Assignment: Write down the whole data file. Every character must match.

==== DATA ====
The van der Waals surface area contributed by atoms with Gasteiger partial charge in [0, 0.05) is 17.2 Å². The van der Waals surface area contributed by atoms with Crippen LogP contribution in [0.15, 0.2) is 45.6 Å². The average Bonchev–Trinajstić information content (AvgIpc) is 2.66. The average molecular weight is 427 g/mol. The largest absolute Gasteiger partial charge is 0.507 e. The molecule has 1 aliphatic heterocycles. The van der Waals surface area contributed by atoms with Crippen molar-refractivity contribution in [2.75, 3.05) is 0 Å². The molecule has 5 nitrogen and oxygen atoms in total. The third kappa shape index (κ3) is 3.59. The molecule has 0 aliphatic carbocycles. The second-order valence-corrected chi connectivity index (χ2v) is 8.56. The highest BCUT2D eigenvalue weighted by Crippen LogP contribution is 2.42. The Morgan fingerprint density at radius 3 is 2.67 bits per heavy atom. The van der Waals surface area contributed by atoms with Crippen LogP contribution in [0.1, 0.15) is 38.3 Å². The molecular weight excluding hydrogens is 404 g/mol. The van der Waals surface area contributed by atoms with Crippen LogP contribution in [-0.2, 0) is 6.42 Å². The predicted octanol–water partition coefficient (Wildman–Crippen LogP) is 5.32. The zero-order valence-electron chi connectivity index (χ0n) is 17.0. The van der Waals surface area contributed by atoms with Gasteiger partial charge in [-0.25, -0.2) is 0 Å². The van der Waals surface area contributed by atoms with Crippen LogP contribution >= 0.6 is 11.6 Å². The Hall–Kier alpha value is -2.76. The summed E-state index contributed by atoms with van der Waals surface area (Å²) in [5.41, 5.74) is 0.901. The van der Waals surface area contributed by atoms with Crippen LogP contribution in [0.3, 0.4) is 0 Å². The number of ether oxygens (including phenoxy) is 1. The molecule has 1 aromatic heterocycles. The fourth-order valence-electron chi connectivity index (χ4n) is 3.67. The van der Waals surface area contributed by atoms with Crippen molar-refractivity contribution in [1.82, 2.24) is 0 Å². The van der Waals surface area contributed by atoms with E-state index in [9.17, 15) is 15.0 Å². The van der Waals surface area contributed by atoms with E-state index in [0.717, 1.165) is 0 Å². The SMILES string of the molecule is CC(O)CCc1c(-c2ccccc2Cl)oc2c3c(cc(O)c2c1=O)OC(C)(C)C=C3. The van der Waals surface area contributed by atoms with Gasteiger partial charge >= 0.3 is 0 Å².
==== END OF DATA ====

The van der Waals surface area contributed by atoms with Gasteiger partial charge in [0, 0.05) is 17.2 Å². The van der Waals surface area contributed by atoms with Crippen LogP contribution in [0.15, 0.2) is 45.6 Å². The average Bonchev–Trinajstić information content (AvgIpc) is 2.66. The average molecular weight is 427 g/mol. The largest absolute Gasteiger partial charge is 0.507 e. The molecule has 1 aliphatic heterocycles. The van der Waals surface area contributed by atoms with Crippen molar-refractivity contribution in [2.75, 3.05) is 0 Å². The molecule has 5 nitrogen and oxygen atoms in total. The third kappa shape index (κ3) is 3.59. The molecule has 0 aliphatic carbocycles. The second-order valence-corrected chi connectivity index (χ2v) is 8.56. The highest BCUT2D eigenvalue weighted by Crippen LogP contribution is 2.42. The Morgan fingerprint density at radius 3 is 2.67 bits per heavy atom. The van der Waals surface area contributed by atoms with Crippen LogP contribution in [0.1, 0.15) is 38.3 Å². The molecular weight excluding hydrogens is 404 g/mol. The van der Waals surface area contributed by atoms with Crippen LogP contribution in [-0.2, 0) is 6.42 Å². The predicted octanol–water partition coefficient (Wildman–Crippen LogP) is 5.32. The zero-order valence-electron chi connectivity index (χ0n) is 17.0. The van der Waals surface area contributed by atoms with Gasteiger partial charge in [-0.25, -0.2) is 0 Å². The van der Waals surface area contributed by atoms with Crippen LogP contribution >= 0.6 is 11.6 Å². The Hall–Kier alpha value is -2.76. The summed E-state index contributed by atoms with van der Waals surface area (Å²) in [5.41, 5.74) is 0.901. The van der Waals surface area contributed by atoms with Crippen LogP contribution in [0.3, 0.4) is 0 Å². The number of ether oxygens (including phenoxy) is 1. The molecule has 1 aromatic heterocycles. The fourth-order valence-electron chi connectivity index (χ4n) is 3.67. The van der Waals surface area contributed by atoms with Crippen molar-refractivity contribution in [1.82, 2.24) is 0 Å². The van der Waals surface area contributed by atoms with E-state index in [9.17, 15) is 15.0 Å². The van der Waals surface area contributed by atoms with E-state index in [0.717, 1.165) is 0 Å². The SMILES string of the molecule is CC(O)CCc1c(-c2ccccc2Cl)oc2c3c(cc(O)c2c1=O)OC(C)(C)C=C3. The van der Waals surface area contributed by atoms with Gasteiger partial charge >= 0.3 is 0 Å².